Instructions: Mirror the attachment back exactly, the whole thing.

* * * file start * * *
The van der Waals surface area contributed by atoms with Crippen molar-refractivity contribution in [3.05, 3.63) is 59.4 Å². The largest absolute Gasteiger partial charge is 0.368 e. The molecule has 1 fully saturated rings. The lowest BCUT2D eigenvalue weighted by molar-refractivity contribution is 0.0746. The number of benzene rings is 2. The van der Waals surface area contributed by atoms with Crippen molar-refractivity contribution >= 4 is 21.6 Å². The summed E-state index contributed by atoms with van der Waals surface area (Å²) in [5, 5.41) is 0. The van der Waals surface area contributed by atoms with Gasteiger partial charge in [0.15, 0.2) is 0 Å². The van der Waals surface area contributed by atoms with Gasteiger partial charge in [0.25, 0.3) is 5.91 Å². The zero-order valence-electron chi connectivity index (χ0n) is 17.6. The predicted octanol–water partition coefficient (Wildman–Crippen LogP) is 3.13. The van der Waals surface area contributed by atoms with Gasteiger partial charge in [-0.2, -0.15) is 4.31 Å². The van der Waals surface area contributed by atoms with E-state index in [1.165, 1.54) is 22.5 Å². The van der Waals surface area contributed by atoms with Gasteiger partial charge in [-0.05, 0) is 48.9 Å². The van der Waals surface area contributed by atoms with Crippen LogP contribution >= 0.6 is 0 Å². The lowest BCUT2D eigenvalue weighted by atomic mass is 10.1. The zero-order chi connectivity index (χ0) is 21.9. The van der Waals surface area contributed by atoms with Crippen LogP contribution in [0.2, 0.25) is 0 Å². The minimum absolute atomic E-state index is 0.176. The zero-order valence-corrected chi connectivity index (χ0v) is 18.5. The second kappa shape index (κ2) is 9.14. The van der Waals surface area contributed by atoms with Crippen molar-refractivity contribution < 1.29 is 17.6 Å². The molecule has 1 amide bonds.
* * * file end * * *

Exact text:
The van der Waals surface area contributed by atoms with Crippen molar-refractivity contribution in [3.05, 3.63) is 59.4 Å². The largest absolute Gasteiger partial charge is 0.368 e. The molecule has 1 fully saturated rings. The lowest BCUT2D eigenvalue weighted by molar-refractivity contribution is 0.0746. The number of benzene rings is 2. The van der Waals surface area contributed by atoms with Crippen molar-refractivity contribution >= 4 is 21.6 Å². The summed E-state index contributed by atoms with van der Waals surface area (Å²) in [5, 5.41) is 0. The van der Waals surface area contributed by atoms with Gasteiger partial charge in [0.15, 0.2) is 0 Å². The van der Waals surface area contributed by atoms with Gasteiger partial charge in [0.25, 0.3) is 5.91 Å². The zero-order valence-electron chi connectivity index (χ0n) is 17.6. The predicted octanol–water partition coefficient (Wildman–Crippen LogP) is 3.13. The van der Waals surface area contributed by atoms with Gasteiger partial charge in [-0.2, -0.15) is 4.31 Å². The van der Waals surface area contributed by atoms with E-state index in [1.165, 1.54) is 22.5 Å². The van der Waals surface area contributed by atoms with Gasteiger partial charge in [-0.05, 0) is 48.9 Å². The van der Waals surface area contributed by atoms with Crippen LogP contribution >= 0.6 is 0 Å². The lowest BCUT2D eigenvalue weighted by atomic mass is 10.1. The zero-order chi connectivity index (χ0) is 21.9. The van der Waals surface area contributed by atoms with Crippen LogP contribution in [0.2, 0.25) is 0 Å². The minimum absolute atomic E-state index is 0.176. The zero-order valence-corrected chi connectivity index (χ0v) is 18.5. The second kappa shape index (κ2) is 9.14. The van der Waals surface area contributed by atoms with Crippen molar-refractivity contribution < 1.29 is 17.6 Å². The molecule has 1 amide bonds.